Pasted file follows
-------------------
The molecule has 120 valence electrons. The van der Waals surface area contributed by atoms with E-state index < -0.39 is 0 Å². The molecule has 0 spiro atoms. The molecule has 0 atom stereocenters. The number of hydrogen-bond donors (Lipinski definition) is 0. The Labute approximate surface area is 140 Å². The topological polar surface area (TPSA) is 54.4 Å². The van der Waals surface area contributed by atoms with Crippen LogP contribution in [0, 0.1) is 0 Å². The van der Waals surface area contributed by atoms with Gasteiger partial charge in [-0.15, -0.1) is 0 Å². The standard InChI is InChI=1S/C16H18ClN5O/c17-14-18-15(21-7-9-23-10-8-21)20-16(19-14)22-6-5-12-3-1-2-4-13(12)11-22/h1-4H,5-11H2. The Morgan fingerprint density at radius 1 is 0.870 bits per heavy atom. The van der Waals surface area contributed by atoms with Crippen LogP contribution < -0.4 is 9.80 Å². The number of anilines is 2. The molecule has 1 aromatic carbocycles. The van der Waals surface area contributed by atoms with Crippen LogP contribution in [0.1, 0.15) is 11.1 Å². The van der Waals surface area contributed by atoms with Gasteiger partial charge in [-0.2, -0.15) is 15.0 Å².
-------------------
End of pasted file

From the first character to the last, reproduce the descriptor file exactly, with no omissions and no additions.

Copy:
The molecule has 120 valence electrons. The van der Waals surface area contributed by atoms with E-state index < -0.39 is 0 Å². The molecule has 0 spiro atoms. The molecule has 0 atom stereocenters. The number of hydrogen-bond donors (Lipinski definition) is 0. The Labute approximate surface area is 140 Å². The topological polar surface area (TPSA) is 54.4 Å². The van der Waals surface area contributed by atoms with Crippen LogP contribution in [0, 0.1) is 0 Å². The van der Waals surface area contributed by atoms with Gasteiger partial charge in [-0.15, -0.1) is 0 Å². The standard InChI is InChI=1S/C16H18ClN5O/c17-14-18-15(21-7-9-23-10-8-21)20-16(19-14)22-6-5-12-3-1-2-4-13(12)11-22/h1-4H,5-11H2. The Morgan fingerprint density at radius 1 is 0.870 bits per heavy atom. The van der Waals surface area contributed by atoms with Crippen LogP contribution < -0.4 is 9.80 Å². The number of anilines is 2. The molecule has 1 aromatic carbocycles. The van der Waals surface area contributed by atoms with Crippen LogP contribution in [0.1, 0.15) is 11.1 Å². The van der Waals surface area contributed by atoms with Gasteiger partial charge in [-0.2, -0.15) is 15.0 Å².